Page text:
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Stay tuned for Part Two of my toddler book recommendations – more great stories that have earned the Momo seal of approval.

In the meantime, what are your favorite books for young children? I’m always looking for suggestions!

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The Three Best Things You Can Do For Your Children

Some time ago I was having dinner with my daughter, son-in-law and their friend, Kristen. I’m not sure how we got on the subject of children. Kristen is not a mom and this was well before Annie and Jerry found out they were having a baby. Perhaps we were talking about my son and daughter-in-law and what amazing parents they are to the now two-year old twins.

The very wise Kristen said, “I think the three most important things you can do for your children is to read to them, travel with them and love them.”

Those words have really stuck with me.

Read, travel, love

Having had such excellent role models in our own parents., I think (and hope) that Peter and I did a pretty good job following this with our kids.

We read to them.

Books have always been a big part of our family’s life. We made frequent trips to the local library, bought stacks of books at the annual book fair and were always the first to return our Scholastic Books order form.

Recently my son, responding to a Facebook meme listing his favorite books of all time, noted his love for the Encyclopedia Brown series. He said he was quite certain that there was a worn spot on the rug in the children’s section of our library where he remembers sitting for hours reading about the boy sleuth’s adventures. As his parent, I must say that warmed my heart.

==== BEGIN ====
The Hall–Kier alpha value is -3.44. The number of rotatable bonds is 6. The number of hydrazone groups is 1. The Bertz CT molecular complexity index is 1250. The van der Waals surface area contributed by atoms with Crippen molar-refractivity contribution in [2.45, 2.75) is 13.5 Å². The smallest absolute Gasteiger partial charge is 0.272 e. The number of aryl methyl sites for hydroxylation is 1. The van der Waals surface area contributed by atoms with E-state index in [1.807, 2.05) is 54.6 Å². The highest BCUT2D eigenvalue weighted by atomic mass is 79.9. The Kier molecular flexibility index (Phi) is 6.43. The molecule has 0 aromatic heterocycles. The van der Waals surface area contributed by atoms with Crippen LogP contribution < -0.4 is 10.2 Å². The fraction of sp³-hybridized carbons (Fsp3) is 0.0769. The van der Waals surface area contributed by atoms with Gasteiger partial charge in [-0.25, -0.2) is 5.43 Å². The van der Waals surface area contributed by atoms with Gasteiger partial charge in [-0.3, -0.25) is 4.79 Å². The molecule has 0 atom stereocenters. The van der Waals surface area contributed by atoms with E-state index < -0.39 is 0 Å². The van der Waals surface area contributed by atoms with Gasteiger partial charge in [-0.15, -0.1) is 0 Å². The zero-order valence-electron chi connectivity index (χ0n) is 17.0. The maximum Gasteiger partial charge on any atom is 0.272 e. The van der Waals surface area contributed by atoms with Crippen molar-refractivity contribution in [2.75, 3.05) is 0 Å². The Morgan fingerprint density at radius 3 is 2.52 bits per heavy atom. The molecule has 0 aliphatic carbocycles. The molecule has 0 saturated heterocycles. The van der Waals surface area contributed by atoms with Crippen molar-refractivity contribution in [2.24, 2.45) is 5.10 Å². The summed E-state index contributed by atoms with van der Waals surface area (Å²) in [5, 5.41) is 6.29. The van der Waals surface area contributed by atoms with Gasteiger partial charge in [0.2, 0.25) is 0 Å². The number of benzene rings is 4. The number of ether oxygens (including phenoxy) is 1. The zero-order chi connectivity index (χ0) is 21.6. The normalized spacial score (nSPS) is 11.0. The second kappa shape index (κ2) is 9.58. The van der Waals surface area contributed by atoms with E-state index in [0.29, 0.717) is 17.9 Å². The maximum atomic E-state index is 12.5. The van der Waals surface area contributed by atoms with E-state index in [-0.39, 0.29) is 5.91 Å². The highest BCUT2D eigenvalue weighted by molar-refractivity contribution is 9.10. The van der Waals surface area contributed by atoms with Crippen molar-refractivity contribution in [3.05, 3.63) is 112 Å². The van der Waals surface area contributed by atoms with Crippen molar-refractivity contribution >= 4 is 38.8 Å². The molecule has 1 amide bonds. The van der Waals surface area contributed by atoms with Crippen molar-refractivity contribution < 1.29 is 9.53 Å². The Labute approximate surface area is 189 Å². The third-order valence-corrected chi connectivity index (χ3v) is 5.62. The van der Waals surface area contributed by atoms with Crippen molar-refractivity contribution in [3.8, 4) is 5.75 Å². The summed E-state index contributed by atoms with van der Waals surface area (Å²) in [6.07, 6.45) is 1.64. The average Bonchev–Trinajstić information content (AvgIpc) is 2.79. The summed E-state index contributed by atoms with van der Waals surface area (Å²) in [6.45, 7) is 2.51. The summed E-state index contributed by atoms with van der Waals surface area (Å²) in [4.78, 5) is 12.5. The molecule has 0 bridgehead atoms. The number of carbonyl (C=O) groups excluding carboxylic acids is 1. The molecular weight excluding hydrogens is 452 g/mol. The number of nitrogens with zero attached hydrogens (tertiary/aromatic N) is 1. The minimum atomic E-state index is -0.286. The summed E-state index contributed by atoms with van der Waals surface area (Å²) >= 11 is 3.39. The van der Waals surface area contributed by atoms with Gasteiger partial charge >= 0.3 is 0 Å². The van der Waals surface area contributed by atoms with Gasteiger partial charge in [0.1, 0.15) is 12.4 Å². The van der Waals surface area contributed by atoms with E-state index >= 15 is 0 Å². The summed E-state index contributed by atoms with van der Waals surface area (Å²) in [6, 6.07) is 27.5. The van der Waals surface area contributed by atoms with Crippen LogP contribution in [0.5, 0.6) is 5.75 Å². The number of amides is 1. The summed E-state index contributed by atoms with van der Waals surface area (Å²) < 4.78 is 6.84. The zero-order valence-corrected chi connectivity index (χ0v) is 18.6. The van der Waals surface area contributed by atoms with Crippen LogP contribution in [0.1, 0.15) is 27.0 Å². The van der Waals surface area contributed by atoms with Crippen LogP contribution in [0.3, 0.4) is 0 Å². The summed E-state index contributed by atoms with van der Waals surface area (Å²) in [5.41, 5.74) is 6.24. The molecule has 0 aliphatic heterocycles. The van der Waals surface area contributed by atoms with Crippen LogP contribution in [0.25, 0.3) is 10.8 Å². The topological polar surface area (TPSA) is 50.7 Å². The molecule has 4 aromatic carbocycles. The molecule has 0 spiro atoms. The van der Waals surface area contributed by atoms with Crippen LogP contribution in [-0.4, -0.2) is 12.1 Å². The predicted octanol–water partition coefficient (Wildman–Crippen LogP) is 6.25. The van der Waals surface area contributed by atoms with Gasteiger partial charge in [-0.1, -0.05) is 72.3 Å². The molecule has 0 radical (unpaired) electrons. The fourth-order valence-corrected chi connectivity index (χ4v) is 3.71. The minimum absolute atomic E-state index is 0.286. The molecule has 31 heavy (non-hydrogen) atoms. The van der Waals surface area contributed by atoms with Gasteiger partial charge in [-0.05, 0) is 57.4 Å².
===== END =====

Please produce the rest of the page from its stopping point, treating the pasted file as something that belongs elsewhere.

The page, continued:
At Annie’s baby showers, guests were asked to include a book with their gift instead of a card. This idea has been around for a while and I think it is brilliant. What a remarkable way to start a family’s library of children’s books!

Of course reading goes beyond books. We read newspapers, magazines, road signs – pretty much anything with printed words.

We regularly watched Wheel of Fortune as a family. Don’t laugh. Pat and Vanna provide a great tool for kids to learn to spell. And teach kids the difference between consonants and vowels.

Encouraging both reading and writing shows our kids the importance of words and language in our everyday lives.

We traveled with them.

Ok, so lots of our trips were to Disney World but still.

There is so much to be learned by traveling. Learning about new places and people, new foods and new customs. Learning to plan, read maps, pack a suitcase, make good choices with one’s souvenir allowance.

While books expand our imagination, travel expands our world view through experiences.

But travel doesn’t just mean expensive or lavish vacations.

Travel can include local experiences like a trip to the zoo or a hike in the woods. It can mean a picnic at the beach or day spent at the county fair. It can be a special occasion dinner at a “fancy restaurant” where best manners are required.

Travel, to me, means any experience that takes us outside of our own little world and opens our eyes to new people, places and ideas.

We loved them.

And always will.

Loving our children often means hugs and kisses, sweet words and “I love you”s. Of course it also means setting down ground rules to clearly identify expectations. And it means letting our kids work through decision making, using those boundaries as a safety net as they learn how to navigate the world.

As parents we show our love by protecting our children from harm, trusting and respecting them, encouraging them to become their own true selves, supporting them, guiding them and eventually letting them go to live their own lives and follow their own dreams.

I always say that we work so hard to teach our children to become independent than darn if they don’t just go off and become independent. But that’s ok. We do our job so they can do theirs.

And now that we are blessed with grandchildren, Peter and I have the wonderful opportunity to share these gifts with our next generation.

The best things you can do for your children AND your grandchildren?

Read to them, travel with them and love them.